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The Black Bull, East Boldon

The following reference to the a haunting at The Black Bull, 98 Front Street, East Boldon was made in an article promoting ‘Ghost Taverns of the North East’ by Mike Hallowell and Darren Ritson, that appeared in the Read More »

The Black Country Arms, Walsall

The Black Country Arms was formerly The Green Dragon and is recorded as far back as 1627 when it was part of the municipal buildings. It became part of the Magistrate's Court in 1910 but is now returned to its former use as a pub. Read More »

The Black Dog, Little Eaton

Little Eaton in Derbyshire has a black dog legend. It is said that the large black animal was a working, hunting hound owned by the last squire of the village, which howled constantly for three days and nights as its master was dying. When the dog ceased howling, the household staff and the villagers knew that the squire had died. Read More »

The Black Horse, West Boldon

In an article promoting the excellent ‘Ghost Taverns of the North East’ by Mike Hallowell and Darren Ritson, that appeared in the Read More »

The Black Lady of Bradley Woods

Hundreds of years ago there lived a poor woodcutter in Bradley Woods with his pretty young wife and their baby boy. They lived very happily together until the woodcutter was pressed into military service for the local lord.  He was sent to fight in the wars that were then raging in England. Read More »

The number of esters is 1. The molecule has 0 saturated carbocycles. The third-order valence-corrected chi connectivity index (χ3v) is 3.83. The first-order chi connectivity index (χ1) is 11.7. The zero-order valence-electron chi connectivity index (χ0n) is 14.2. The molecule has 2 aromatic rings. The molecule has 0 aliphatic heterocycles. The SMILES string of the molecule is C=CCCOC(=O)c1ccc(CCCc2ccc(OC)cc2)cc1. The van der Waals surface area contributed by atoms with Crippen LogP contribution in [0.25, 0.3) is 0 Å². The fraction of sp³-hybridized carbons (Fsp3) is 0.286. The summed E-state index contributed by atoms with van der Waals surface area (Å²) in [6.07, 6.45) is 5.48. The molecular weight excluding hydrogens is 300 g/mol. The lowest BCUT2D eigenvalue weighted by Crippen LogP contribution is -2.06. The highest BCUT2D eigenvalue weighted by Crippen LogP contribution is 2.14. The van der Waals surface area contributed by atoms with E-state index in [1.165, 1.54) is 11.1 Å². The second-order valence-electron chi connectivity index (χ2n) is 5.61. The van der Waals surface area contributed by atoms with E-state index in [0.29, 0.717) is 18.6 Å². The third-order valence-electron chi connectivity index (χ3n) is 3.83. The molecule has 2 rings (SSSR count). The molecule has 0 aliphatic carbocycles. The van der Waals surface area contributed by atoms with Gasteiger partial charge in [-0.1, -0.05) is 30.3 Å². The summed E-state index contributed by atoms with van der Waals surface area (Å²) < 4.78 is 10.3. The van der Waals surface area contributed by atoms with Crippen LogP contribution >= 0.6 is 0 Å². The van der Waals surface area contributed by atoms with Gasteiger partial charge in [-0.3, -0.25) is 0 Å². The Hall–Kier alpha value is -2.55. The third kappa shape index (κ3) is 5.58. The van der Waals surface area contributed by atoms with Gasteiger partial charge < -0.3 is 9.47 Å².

The Blacksmith's Ghost

Around the year 1710 a man named Solomon Fenner lived in the village of Laceby, where he worked as the local blacksmith. Although highly skilled and successful at his work, he was not a rich man, though nor did he live in poverty. Read More »

The Blinded Giant, Dalton

The following tale of a North Yorkshire giant appeared in 'English Fairy and Other Folk Tales' by Edwin Sidney Hartland [1890] who cited 'Notes on the Folk-Lore of the Northern Counties of England and the Borders.' Read More »

The Boot & Slipper Public House, Amersham

The 15th century Boot & Slipper Public House, part of the Chef & Brewer chain has a reputation of being haunted by a ghost that is usually felt rather than seen. Read More »

The Bowl Inn, Almondsbury

Though the inn dates from 1550 and it is thought that part of the building was originally three cottages constructed in 1146 to house monks working on the Church of St Mary next door. Secret tunnels between the cottages, church and priory are said to exist which offered the monks protection from potential invaders. Read More »

The Bridestones

The Bridestones are a set of natural weathered stones that are thought to have been used for ancient worship. A weathered horned head is carved into one of the stones, the date of the carving unknown.

Directions: To the East of the A169 Northeast of Lockton.

The British Witch: The Biography by Peter Maxwell-Stuart

The British Witch

For over five hundred years witches, male and female, practised magic for harm and good in their communities.  Most witches worked locally, used by their neighbours to cure illness, create love, or gratify personal spite against another. Read More »

The Brittania, Gornal

Britannia - Gornal

The Brittania is nicknamed 'Sallies' after Sallie Williams who ran the quaint old pub until her death in 1991. Much activity has been experienced here. Dogs seem particularly afraid of the entrance to the cellar and have been known to follow some unseen presence around the lounge. Things often get moved around and sometimes go missing only to turn up in unusual places. Read More »

The Broad Town White Horse

According to an article on the Gazette and Herald website ‘THE origins of the Broad Town White Horse are somewhat confused. Located three miles south of Wootton Bassett, the horse is on a steep slope on land belonging to Littletown Farm. Read More »

The Bull and Butcher, Turville